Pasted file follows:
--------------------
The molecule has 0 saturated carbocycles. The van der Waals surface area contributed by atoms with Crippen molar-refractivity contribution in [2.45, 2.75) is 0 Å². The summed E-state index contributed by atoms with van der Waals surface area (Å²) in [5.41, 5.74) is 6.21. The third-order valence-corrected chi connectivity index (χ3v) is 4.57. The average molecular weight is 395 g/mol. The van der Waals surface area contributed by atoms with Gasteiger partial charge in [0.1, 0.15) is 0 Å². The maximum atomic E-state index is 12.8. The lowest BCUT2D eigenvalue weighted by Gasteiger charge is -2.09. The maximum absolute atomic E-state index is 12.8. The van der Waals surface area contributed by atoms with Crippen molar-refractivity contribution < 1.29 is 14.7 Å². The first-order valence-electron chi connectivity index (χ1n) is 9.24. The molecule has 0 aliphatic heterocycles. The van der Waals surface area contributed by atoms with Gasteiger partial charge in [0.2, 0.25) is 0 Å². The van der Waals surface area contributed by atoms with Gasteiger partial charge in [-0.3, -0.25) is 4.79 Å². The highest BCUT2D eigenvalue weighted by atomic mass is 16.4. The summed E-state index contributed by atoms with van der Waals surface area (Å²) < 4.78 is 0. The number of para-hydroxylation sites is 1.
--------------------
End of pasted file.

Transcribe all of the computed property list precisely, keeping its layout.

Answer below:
The molecule has 0 saturated carbocycles. The van der Waals surface area contributed by atoms with Crippen molar-refractivity contribution in [2.45, 2.75) is 0 Å². The summed E-state index contributed by atoms with van der Waals surface area (Å²) in [5.41, 5.74) is 6.21. The third-order valence-corrected chi connectivity index (χ3v) is 4.57. The average molecular weight is 395 g/mol. The van der Waals surface area contributed by atoms with Gasteiger partial charge in [0.1, 0.15) is 0 Å². The maximum atomic E-state index is 12.8. The lowest BCUT2D eigenvalue weighted by Gasteiger charge is -2.09. The maximum absolute atomic E-state index is 12.8. The van der Waals surface area contributed by atoms with Crippen molar-refractivity contribution < 1.29 is 14.7 Å². The first-order valence-electron chi connectivity index (χ1n) is 9.24. The molecule has 0 aliphatic heterocycles. The van der Waals surface area contributed by atoms with Gasteiger partial charge in [0.2, 0.25) is 0 Å². The van der Waals surface area contributed by atoms with Gasteiger partial charge in [-0.3, -0.25) is 4.79 Å². The highest BCUT2D eigenvalue weighted by atomic mass is 16.4. The summed E-state index contributed by atoms with van der Waals surface area (Å²) < 4.78 is 0. The number of para-hydroxylation sites is 1.